2) Marmot, Michael. “The Influence Of IncomeOn Health: Views Of AnEpidemiologist”. Health Affairs. March/April 2002.
3) Newman, Katherine and Adler, Nancy E. “Socioeconomic Disparities in Health: Pathways and Policies” Health Affairs. March/April 2002
4) Wilkinson, Richard G. “Socioeconomic determinants of health: Health inequalities: relative orabsolute material standards?” British Medical Journal. February 22, 1997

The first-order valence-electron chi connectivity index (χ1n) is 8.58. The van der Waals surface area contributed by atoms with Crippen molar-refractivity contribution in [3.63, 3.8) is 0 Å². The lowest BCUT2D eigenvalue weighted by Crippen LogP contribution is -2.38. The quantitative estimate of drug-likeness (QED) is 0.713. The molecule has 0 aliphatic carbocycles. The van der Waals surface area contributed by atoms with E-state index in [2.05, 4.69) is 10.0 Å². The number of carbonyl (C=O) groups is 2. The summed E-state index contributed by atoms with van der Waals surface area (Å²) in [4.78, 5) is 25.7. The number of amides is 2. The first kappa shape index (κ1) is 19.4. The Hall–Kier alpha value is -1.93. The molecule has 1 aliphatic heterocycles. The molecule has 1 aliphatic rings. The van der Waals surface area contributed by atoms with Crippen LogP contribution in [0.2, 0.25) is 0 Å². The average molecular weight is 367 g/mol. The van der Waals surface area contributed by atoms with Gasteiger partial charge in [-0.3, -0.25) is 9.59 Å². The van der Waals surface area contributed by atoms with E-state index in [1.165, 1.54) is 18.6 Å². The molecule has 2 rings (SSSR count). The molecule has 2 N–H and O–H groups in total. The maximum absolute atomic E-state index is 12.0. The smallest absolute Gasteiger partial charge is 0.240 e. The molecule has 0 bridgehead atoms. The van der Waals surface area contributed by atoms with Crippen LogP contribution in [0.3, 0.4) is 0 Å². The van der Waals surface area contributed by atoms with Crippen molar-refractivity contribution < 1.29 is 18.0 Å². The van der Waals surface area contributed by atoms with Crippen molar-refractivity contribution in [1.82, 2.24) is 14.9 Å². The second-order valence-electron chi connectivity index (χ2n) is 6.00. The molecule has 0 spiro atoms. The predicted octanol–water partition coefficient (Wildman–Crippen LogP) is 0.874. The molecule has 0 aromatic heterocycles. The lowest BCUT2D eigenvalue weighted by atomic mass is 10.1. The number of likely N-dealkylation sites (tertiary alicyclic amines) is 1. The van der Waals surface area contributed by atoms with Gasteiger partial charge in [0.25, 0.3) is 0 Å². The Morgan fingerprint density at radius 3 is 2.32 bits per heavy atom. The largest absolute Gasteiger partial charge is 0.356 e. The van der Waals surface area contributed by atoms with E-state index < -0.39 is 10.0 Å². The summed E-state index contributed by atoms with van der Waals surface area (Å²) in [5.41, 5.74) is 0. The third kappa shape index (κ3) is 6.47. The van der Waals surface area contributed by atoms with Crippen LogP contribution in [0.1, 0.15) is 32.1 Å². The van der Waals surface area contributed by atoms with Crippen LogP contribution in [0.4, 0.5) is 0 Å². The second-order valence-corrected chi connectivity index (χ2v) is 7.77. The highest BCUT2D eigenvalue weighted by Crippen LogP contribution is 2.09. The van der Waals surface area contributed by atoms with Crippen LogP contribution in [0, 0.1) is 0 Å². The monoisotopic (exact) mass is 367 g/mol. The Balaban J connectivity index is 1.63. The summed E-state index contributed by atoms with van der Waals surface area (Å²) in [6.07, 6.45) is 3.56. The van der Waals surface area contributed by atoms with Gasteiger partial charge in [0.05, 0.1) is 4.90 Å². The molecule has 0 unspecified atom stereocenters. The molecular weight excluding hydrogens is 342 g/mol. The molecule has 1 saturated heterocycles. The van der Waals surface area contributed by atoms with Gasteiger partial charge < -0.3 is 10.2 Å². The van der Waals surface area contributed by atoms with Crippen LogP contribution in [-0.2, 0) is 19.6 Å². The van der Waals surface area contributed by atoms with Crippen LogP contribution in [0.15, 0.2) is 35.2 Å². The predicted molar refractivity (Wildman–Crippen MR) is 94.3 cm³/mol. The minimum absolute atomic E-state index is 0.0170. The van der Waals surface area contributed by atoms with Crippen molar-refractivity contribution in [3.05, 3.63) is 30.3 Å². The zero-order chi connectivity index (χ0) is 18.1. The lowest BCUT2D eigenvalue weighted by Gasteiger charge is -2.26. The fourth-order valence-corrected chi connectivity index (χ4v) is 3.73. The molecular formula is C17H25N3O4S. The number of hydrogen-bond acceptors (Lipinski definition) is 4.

(5) Berens, Michael J. “Infection epidemic carves deadly path: Poor hygiene, overwhelmed workers contribute to thousands of deaths”. Chicago Tribune. July 21, 2002
(6)U.S. Bureau of the Census, Income in the United States: 2002, Current Population Reports, Series P60-221, September 2003, p. 25.
(7) Kaplan GA, Pamuk E, Lynch JW, Cohen RO, Balfour JL. Income inequality and mortality in theUnited States: analysis of mortality and potential pathways.British Medical Journal 1996;312:999-1003
Written on 5/7/2009 for a Biology class at Stanford University